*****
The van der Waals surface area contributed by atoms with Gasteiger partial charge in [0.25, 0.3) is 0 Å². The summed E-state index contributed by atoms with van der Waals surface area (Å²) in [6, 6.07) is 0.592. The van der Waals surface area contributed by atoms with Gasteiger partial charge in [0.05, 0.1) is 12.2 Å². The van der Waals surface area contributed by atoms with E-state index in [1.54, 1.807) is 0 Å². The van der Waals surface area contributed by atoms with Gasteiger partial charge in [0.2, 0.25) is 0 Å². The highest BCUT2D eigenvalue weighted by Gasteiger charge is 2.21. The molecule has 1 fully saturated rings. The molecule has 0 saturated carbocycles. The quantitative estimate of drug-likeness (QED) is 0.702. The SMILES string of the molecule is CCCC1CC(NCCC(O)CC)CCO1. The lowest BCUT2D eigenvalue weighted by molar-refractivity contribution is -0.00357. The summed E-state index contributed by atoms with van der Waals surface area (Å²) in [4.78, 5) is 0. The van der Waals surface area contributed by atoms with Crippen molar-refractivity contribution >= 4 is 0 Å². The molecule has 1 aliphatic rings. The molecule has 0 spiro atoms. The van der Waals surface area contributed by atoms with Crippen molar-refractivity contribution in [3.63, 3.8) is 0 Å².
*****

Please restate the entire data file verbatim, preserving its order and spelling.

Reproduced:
The van der Waals surface area contributed by atoms with Gasteiger partial charge in [0.25, 0.3) is 0 Å². The summed E-state index contributed by atoms with van der Waals surface area (Å²) in [6, 6.07) is 0.592. The van der Waals surface area contributed by atoms with Gasteiger partial charge in [0.05, 0.1) is 12.2 Å². The van der Waals surface area contributed by atoms with E-state index in [1.54, 1.807) is 0 Å². The van der Waals surface area contributed by atoms with Gasteiger partial charge in [0.2, 0.25) is 0 Å². The highest BCUT2D eigenvalue weighted by Gasteiger charge is 2.21. The molecule has 1 fully saturated rings. The molecule has 0 saturated carbocycles. The quantitative estimate of drug-likeness (QED) is 0.702. The SMILES string of the molecule is CCCC1CC(NCCC(O)CC)CCO1. The lowest BCUT2D eigenvalue weighted by molar-refractivity contribution is -0.00357. The summed E-state index contributed by atoms with van der Waals surface area (Å²) in [4.78, 5) is 0. The van der Waals surface area contributed by atoms with Crippen molar-refractivity contribution >= 4 is 0 Å². The molecule has 1 aliphatic rings. The molecule has 0 spiro atoms. The van der Waals surface area contributed by atoms with Crippen molar-refractivity contribution in [3.63, 3.8) is 0 Å².